The Senate voted to reconvene for a Saturday session as Republicans push to confirm Judge Amy Coney Barrett to the Supreme Court and solidify a conservative majority in the face of Democrat efforts to prevent the confirmation before Nov. 3.
On Saturday, senators will begin several days of debate on whether to approve the appeals court judge nominated by President Donald Trump, despite Democrat senators trying to slow the process through several votes on Friday.
Senate Majority Leader Mitch McConnell (R-Ky.) filed a cloture motion that allows a Justice to be confirmed with a simple majority. Convening the Senate over the weekend is being done to allow for the final vote on Barrett's confirmation to be completed before 8 p.m. on Monday.
“It’s hard to think of any nominee we’ve had in the past who is any better than this one,” said McConnell.
The Senate is expected to vote on Sunday to limit the debate over the nominee, setting up that final vote for Monday. The Chamber went into a brief closed session Friday, which has not done in 10 years, in an attempt by Democrats to delay the nomination of Barrett.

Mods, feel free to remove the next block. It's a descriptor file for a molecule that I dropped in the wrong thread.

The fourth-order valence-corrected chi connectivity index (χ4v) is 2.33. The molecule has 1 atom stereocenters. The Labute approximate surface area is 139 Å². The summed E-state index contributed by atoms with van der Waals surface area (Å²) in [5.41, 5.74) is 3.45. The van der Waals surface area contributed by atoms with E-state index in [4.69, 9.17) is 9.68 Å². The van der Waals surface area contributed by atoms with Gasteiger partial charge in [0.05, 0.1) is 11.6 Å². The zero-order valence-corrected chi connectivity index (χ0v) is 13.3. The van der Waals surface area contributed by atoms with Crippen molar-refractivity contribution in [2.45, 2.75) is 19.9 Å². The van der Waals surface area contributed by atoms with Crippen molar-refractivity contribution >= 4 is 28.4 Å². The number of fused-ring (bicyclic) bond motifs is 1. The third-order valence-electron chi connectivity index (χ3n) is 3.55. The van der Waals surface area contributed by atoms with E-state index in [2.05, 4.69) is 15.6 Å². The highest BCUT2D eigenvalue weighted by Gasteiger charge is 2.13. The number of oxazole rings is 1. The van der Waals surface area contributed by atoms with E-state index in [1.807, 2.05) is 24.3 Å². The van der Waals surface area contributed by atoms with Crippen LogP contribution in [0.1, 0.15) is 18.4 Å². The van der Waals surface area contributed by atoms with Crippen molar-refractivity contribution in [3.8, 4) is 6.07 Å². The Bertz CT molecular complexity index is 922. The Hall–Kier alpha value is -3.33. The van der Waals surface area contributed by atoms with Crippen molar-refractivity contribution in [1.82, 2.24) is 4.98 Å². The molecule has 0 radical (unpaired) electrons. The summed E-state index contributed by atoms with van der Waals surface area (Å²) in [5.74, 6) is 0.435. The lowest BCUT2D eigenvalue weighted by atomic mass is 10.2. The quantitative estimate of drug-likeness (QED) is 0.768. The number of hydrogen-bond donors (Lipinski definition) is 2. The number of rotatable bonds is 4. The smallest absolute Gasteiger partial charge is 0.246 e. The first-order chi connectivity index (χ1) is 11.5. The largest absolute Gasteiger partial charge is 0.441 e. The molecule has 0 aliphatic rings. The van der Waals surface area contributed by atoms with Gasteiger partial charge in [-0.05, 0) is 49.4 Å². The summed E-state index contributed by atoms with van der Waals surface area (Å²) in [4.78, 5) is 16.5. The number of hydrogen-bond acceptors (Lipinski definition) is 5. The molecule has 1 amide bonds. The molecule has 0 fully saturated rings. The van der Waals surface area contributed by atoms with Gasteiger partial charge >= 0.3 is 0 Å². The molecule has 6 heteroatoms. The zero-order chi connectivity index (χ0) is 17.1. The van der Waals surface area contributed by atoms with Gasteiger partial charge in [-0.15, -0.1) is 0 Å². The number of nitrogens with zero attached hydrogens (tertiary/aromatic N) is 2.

Since Barrett’s nomination in September, Democrats have been calling the process illegitimate, claiming that the Justice who will replace the late Ruth Bader Ginsburg should be picked after the next election in the hope that Democratic nominee Joe Biden will have won the office.
They claim that because Barrett is a conservative, she will overturn long-standing precedent, including overturning Roe v. Wade and repealing the Affordable Care Act (ACA), an issue that will be coming before the Supreme Court in November.
Schumer said Friday that the Republican push to confirm Barrett was “the most partisan, hypocritical, least legitimate process in the history of the nation.”
In 2017, McConnell changed the Senate rules to allow confirmation of a Justice by a simple majority of the 100 senators, rather than the 60-vote base-line traditionally needed to advance high court nominees without objections. With 53 Republican Senators, Barrett’s confirmation is almost certain.
On Thursday the nominee was approved by the Senate Judiciary Committee in a 12–0 vote, which all 10 Democrat senators on the committee had boycotted.
Meanwhile, Republicans are set to confirm Judge Barrett as soon as possible. “We will give this nominee the vote she deserves no later than Monday,” said McConnell.